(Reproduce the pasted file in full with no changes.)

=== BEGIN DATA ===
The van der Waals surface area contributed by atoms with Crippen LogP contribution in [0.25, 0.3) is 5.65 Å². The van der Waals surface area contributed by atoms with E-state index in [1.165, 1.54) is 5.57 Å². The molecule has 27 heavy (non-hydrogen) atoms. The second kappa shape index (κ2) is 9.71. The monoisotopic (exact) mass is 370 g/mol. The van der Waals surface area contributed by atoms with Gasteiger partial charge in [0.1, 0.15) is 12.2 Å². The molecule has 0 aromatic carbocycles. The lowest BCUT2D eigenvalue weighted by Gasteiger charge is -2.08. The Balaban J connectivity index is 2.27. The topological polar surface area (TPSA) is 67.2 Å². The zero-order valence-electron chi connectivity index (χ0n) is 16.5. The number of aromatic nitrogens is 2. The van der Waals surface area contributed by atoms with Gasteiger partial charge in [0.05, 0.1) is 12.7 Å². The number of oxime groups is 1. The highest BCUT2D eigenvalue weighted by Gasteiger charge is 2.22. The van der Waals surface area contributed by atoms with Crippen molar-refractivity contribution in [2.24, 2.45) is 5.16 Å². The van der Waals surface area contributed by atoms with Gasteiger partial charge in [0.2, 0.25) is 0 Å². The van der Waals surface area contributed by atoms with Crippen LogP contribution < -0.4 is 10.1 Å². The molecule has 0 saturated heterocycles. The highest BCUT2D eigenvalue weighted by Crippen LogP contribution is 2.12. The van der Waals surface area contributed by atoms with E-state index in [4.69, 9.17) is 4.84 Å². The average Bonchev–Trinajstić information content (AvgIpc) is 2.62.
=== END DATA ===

The van der Waals surface area contributed by atoms with Crippen LogP contribution in [0.25, 0.3) is 5.65 Å². The van der Waals surface area contributed by atoms with E-state index in [1.165, 1.54) is 5.57 Å². The molecule has 27 heavy (non-hydrogen) atoms. The second kappa shape index (κ2) is 9.71. The monoisotopic (exact) mass is 370 g/mol. The van der Waals surface area contributed by atoms with Gasteiger partial charge in [0.1, 0.15) is 12.2 Å². The molecule has 0 aromatic carbocycles. The lowest BCUT2D eigenvalue weighted by Gasteiger charge is -2.08. The Balaban J connectivity index is 2.27. The topological polar surface area (TPSA) is 67.2 Å². The zero-order valence-electron chi connectivity index (χ0n) is 16.5. The number of aromatic nitrogens is 2. The van der Waals surface area contributed by atoms with Gasteiger partial charge in [0.05, 0.1) is 12.7 Å². The number of oxime groups is 1. The highest BCUT2D eigenvalue weighted by Gasteiger charge is 2.22. The van der Waals surface area contributed by atoms with Crippen molar-refractivity contribution in [2.24, 2.45) is 5.16 Å². The van der Waals surface area contributed by atoms with Gasteiger partial charge in [0.2, 0.25) is 0 Å². The van der Waals surface area contributed by atoms with Crippen LogP contribution < -0.4 is 10.1 Å². The molecule has 0 saturated heterocycles. The highest BCUT2D eigenvalue weighted by Crippen LogP contribution is 2.12. The van der Waals surface area contributed by atoms with E-state index in [4.69, 9.17) is 4.84 Å². The average Bonchev–Trinajstić information content (AvgIpc) is 2.62.